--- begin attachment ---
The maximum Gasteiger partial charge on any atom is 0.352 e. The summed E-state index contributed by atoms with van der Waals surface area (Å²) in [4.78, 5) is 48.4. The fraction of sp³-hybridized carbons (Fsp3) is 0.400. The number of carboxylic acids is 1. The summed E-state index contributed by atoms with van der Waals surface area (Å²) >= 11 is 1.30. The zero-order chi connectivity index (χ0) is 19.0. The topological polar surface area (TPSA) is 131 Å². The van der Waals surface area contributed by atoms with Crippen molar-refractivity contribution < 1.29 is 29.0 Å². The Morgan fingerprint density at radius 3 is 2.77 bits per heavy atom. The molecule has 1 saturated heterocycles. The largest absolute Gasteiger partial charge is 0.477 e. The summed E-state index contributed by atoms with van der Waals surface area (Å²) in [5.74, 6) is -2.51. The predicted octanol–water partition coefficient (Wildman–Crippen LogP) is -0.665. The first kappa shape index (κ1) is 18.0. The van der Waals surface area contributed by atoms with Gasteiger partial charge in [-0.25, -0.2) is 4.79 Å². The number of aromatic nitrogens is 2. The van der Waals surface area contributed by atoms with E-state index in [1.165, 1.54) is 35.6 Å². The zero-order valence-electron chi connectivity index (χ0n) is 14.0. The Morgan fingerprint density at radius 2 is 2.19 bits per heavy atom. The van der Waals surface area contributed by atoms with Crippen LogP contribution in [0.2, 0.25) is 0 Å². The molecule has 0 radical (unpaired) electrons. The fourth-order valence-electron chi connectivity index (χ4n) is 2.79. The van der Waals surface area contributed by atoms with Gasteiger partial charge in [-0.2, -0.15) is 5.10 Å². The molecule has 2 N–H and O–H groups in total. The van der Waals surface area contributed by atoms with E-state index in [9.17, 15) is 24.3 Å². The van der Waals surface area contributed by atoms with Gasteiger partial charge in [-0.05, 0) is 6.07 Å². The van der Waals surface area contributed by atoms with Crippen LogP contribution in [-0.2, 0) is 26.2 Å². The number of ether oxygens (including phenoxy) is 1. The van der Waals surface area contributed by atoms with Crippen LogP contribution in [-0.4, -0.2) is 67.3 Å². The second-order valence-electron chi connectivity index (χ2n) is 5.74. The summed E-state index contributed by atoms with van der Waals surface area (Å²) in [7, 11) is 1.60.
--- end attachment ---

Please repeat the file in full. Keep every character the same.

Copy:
The maximum Gasteiger partial charge on any atom is 0.352 e. The summed E-state index contributed by atoms with van der Waals surface area (Å²) in [4.78, 5) is 48.4. The fraction of sp³-hybridized carbons (Fsp3) is 0.400. The number of carboxylic acids is 1. The summed E-state index contributed by atoms with van der Waals surface area (Å²) >= 11 is 1.30. The zero-order chi connectivity index (χ0) is 19.0. The topological polar surface area (TPSA) is 131 Å². The van der Waals surface area contributed by atoms with Crippen molar-refractivity contribution < 1.29 is 29.0 Å². The Morgan fingerprint density at radius 3 is 2.77 bits per heavy atom. The molecule has 1 saturated heterocycles. The largest absolute Gasteiger partial charge is 0.477 e. The summed E-state index contributed by atoms with van der Waals surface area (Å²) in [5.74, 6) is -2.51. The predicted octanol–water partition coefficient (Wildman–Crippen LogP) is -0.665. The first kappa shape index (κ1) is 18.0. The van der Waals surface area contributed by atoms with Gasteiger partial charge in [-0.25, -0.2) is 4.79 Å². The number of aromatic nitrogens is 2. The van der Waals surface area contributed by atoms with E-state index in [1.165, 1.54) is 35.6 Å². The zero-order valence-electron chi connectivity index (χ0n) is 14.0. The Morgan fingerprint density at radius 2 is 2.19 bits per heavy atom. The van der Waals surface area contributed by atoms with Crippen LogP contribution in [0.2, 0.25) is 0 Å². The molecule has 0 radical (unpaired) electrons. The fourth-order valence-electron chi connectivity index (χ4n) is 2.79. The van der Waals surface area contributed by atoms with Gasteiger partial charge in [-0.2, -0.15) is 5.10 Å². The molecule has 2 N–H and O–H groups in total. The van der Waals surface area contributed by atoms with E-state index in [9.17, 15) is 24.3 Å². The van der Waals surface area contributed by atoms with Gasteiger partial charge in [-0.05, 0) is 6.07 Å². The van der Waals surface area contributed by atoms with Crippen LogP contribution in [-0.2, 0) is 26.2 Å². The number of ether oxygens (including phenoxy) is 1. The van der Waals surface area contributed by atoms with Crippen LogP contribution in [-0.4, -0.2) is 67.3 Å². The second-order valence-electron chi connectivity index (χ2n) is 5.74. The summed E-state index contributed by atoms with van der Waals surface area (Å²) in [7, 11) is 1.60.